The Office of Sustainability will purchase more solar panels and partner with engineering professors to build a small-scale wind turbine this year, as GW tries to reduce its dependence on coal power over the next decade.
The solar panels will heat campus water systems and capture rays for electricity, Director of the Office of Sustainability Meghan Chapple-Brown said. It will be the first time the University uses solar energy for electricity on a larger scale, after having used solar panels on three residence halls to heat the buildings’ water for the past two years.
While the office is still working out details, the move will put GW on track to reach its ambitious goal of slashing greenhouse gas emissions by 40 percent by 2025 and 80 percent by 2040.
The solar panels will be the newest added since GW first began collecting solar energy in 2011 with rooftop installations on Ivory Tower, 1959 E St. and Building JJ.
Those panels collect enough power to heat most of each building’s water use the year. In the last three years, the system saved a total of about 300 tons of carbon dioxide, said Shannon Ross, a coordinator in the sustainability office – which is equivalent to the energy use of 14 homes for one year.
The University’s Climate Action Plan, released three years ago, also calls for the campus to produce 10 percent of its own low-carbon energy technology by 2040.
The two renewable energy projects are part of a massive University-wide sustainability plan, which sets goals for GW to grow its own food, produce zero waste and eventually stop producing carbon altogether.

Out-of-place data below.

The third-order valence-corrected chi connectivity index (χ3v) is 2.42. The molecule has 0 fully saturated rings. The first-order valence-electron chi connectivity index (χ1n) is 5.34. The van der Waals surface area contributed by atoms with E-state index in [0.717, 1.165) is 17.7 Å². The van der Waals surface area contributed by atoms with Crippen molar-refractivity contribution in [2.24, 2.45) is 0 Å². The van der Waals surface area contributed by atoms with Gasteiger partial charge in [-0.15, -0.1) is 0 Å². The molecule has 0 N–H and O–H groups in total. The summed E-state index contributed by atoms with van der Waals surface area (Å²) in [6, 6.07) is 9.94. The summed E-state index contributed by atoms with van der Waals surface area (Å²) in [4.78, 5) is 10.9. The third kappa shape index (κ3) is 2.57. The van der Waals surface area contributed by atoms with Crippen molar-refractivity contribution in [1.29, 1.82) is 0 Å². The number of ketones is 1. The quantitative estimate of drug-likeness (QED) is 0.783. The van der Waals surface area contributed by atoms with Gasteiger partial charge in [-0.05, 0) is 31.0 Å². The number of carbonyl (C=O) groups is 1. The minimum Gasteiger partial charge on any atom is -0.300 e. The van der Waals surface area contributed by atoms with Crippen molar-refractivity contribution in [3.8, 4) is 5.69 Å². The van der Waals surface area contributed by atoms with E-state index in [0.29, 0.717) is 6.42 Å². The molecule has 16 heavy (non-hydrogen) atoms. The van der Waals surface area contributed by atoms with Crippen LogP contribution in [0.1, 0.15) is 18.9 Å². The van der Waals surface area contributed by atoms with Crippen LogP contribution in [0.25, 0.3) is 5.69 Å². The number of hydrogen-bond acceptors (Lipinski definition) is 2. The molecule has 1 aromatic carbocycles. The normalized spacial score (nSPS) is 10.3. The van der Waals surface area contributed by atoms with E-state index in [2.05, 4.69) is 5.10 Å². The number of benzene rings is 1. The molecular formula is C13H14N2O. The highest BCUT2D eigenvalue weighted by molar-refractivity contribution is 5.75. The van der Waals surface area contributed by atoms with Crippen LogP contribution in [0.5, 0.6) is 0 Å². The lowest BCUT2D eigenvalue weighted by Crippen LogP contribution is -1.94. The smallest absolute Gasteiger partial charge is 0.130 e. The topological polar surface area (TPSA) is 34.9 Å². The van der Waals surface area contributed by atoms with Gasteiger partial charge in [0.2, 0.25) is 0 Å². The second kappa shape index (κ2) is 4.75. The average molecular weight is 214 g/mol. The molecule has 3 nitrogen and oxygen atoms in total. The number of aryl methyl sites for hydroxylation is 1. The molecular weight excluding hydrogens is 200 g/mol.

Going carbon-neutral is the most important step GW can take to become a more sustainable college – and to jump in national rankings of green colleges, said Avital Andrews, an environmental expert who is an editor for the Sierra Club’s magazine.
“Climate change is probably the most dire environmental issue that we face right now – not that water pollution and landfills aren’t a huge problem as well, but it’s what we’re most concerned about,” Andrews said. “We’d love to see as much solar as possible.”
And boosting GW’s sustainability score is a big priority for the University, Chapple-Brown said.
Five years ago, the Sierra Club named GW one of the nation’s least eco-friendly schools. That failing score came a year after University President Knapp arrived at GW with sustainability as one of his highest priorities.
This year, GW crept onto the list of the top 25 green schools, coming in at No. 23.
GW, though, lags behind competitor schools such as American University, which is on track to become carbon neutral in just seven years. In addition to converting solar power into electricity, AU has the largest solar-powered water heating system in the District. It also converts used cooking oil from its dining halls into electricity.
Andrews, who has studied colleges’ uses of renewable energy, said it can take years for schools to make broad changes in their energy consumption, but that process can be sped up if an administration fully buys into the plan.
“It seems like something that can happen quickly if schools put their mind to it, and especially if there’s a demand from students and alumni,” Andrews said. “They can make it happen quickly if they want to.”
The types of clean energy a school uses depends on its location and what resources it has available, Andrews said. The University of Washington, for example, which sits on a bay that opens into the Pacific Ocean, is almost entirely hydro-powered.
Solar panels are more suited to city life, especially in D.C., which sees lots of sunlight and heat almost daily, Andrews said. She noted that the White House recently added more solar panels to its roof.
As GW tries to use alternative sources of energy, it is also going through a multi-million dollar effort to upgrade the electric and heating systems in the University’s buildings. The project, dubbed the “eco-building program,” began last year and will reduce energy use in each upgraded building by 15 percent.